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Off the grid, but on the ballot

Do you believe that all members of the soon-to-be-elected Block Island Utility Commission should be ratepayers?

When I attended last September’s special Financial Town Meeting on the purchase of BIPCo, one of the selling points was that the ratepayers would make the decisions and control it, not the town. But first the town had to prepare legislation for the formation of a utility district that must be passed by the state legislature.

So when our ratepayer ballot arrived, I was surprised to read that non-ratepayer, Barbara MacMullan, was a candidate. It is public knowledge that she has been “off the grid” for years and is not a BIPCo customer. I attended the candidates’ forum only to find out that the 12-page town-authored legislation included language that would allow a ratepayer to assign voting rights to another individual. This loophole could technically allow all five board members to be non-ratepayers. I do not believe that ratepayers were made aware of this loophole and would not have supported this if asked.

I wrongfully assumed that Ms. MacMullan’s employer had assigned its vote to her, but I was mistaken. I was surprised to learn that it was First Warden Ken Lacoste who did so. There is no professional relationship in this instance that might justify this designation. This sleight of hand may be legal, but feels like “gaming the election,” a maneuver to allow a favored non-ratepayer to have decision making authority as a board member over the utility.

Candidates MacMullan, Bill Penn, and Everett Shorey have been the core members of the Electricity Utility Task Group (EUTG) for over eight years. During that time I attended many of their meetings and carefully followed their agendas. It was evident that their blind, unconditional support for Deepwater Wind going forward took precedence. Here are six clear indicators of why I believe the people were not served well:

They promised major reductions in electricity costs up to 40 percent. Take a look at your July 2017 bill. It’s about the same as July 2016.

They did not encourage/recommend to the Council to negotiate for the following: free electricity; long overdue, well documented, at least $4 million upgrade to the distribution system; appropriate remuneration for the access at Town Beach that was at least commensurate with what Deepwater Wind offered to Narragansett.; a multi-million dollar contribution for Phase 1 of broadband that would connect our community facilities such as Town Hall, the School, the Medical Center and the Library.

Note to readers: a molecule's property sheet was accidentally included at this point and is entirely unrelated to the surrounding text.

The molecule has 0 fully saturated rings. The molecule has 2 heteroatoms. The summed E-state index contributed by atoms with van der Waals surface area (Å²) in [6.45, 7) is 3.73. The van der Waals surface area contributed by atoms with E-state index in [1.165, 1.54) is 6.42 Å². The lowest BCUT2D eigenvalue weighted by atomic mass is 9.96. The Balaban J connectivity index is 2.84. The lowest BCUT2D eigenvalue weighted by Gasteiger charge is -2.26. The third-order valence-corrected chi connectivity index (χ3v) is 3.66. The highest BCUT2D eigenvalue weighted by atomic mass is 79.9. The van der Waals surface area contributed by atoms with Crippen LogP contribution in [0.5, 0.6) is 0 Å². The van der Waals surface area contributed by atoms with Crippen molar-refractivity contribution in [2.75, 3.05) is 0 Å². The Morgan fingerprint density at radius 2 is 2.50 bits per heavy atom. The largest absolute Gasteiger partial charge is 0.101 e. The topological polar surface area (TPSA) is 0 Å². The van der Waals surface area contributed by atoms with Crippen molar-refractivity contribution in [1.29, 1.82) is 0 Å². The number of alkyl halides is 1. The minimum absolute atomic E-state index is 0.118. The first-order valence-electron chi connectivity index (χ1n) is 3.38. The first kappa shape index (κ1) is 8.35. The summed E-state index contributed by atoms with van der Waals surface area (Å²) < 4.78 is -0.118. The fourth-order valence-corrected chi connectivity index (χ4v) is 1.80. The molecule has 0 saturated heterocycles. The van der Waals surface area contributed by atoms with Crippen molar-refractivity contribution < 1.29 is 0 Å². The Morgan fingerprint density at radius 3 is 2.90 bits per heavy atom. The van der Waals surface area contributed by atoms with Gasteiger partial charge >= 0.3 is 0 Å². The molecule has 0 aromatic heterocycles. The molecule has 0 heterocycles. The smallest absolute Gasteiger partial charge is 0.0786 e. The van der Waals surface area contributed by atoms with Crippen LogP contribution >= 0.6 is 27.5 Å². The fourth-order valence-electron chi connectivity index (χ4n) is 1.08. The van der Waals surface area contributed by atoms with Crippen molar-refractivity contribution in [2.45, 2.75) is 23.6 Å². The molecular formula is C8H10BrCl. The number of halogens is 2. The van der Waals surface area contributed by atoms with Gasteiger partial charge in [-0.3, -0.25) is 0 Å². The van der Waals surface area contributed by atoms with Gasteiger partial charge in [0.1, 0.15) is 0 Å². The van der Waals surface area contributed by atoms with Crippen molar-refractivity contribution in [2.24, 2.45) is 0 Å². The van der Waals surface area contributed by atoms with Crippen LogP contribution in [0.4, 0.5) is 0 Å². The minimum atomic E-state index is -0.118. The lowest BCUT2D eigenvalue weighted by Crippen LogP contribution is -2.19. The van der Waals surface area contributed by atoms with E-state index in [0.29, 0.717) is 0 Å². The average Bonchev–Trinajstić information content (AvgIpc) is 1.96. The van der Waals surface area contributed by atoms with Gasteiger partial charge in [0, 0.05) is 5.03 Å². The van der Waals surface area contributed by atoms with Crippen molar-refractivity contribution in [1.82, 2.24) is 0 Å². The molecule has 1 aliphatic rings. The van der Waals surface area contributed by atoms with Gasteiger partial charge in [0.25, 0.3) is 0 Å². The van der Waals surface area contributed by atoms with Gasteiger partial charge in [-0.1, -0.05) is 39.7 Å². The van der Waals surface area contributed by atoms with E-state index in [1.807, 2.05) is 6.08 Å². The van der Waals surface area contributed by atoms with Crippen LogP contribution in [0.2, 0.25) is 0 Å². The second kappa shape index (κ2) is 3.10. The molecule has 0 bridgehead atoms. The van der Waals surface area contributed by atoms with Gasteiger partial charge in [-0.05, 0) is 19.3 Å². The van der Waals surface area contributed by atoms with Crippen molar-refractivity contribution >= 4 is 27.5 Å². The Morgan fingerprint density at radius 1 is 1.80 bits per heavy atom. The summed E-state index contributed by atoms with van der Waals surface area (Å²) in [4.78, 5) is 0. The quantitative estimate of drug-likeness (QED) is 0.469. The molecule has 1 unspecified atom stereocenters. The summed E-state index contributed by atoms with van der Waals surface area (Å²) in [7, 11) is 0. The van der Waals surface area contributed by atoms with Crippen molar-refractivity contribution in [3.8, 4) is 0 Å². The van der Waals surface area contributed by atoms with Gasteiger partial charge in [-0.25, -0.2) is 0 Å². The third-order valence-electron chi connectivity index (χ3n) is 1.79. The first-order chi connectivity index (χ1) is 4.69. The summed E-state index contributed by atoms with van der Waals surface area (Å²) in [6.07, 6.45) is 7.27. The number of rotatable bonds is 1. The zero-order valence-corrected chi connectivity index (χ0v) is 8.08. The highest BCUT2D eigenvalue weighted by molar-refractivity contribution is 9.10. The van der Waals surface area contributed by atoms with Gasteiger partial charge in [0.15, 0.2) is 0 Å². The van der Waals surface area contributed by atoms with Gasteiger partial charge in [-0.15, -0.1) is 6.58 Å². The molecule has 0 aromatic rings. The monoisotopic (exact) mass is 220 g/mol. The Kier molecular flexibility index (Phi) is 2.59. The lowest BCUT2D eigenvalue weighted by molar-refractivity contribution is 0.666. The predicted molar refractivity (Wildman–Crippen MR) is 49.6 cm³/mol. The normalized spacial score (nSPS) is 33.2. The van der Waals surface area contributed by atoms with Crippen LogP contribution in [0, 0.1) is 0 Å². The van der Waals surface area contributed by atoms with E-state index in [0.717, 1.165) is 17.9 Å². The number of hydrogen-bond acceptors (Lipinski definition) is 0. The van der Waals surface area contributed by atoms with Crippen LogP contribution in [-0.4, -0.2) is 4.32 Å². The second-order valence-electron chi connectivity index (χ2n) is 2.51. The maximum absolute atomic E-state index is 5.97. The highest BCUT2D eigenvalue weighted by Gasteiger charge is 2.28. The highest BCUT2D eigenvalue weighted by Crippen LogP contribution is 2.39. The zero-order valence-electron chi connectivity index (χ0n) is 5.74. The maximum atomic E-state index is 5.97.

They led people to believe that Block Island would be “green,” running totally on electricity from the Wind Farm. That is not the case. The electricity from the Wind Farm flows to a substation on the Island and then it flows from the substation to the mainland via the cable. National Grid is paying Deepwater Wind 24.4 cents per kwH, initially. The Island is receiving its electricity from the mainland through the same cable at a purchase price of 3.5 cents per kw from Shell Energy via the ISO.

I believe these are substantive issues that profoundly demonstrate that it is time for a change.

There will be plenty of opportunities for interested, non-ratepayers such as MacMullan, and ratepayers such as Penn and Shorey to provide input and participate in other ways and in other settings.

We have a very capable administrator in Jeffery Wright who has current and pertinent experience to move the new utility district forward. We need to support him in this endeavor by voting for candidates that will put the ratepayers first.

Rosemarie Ives

Mohegan Trail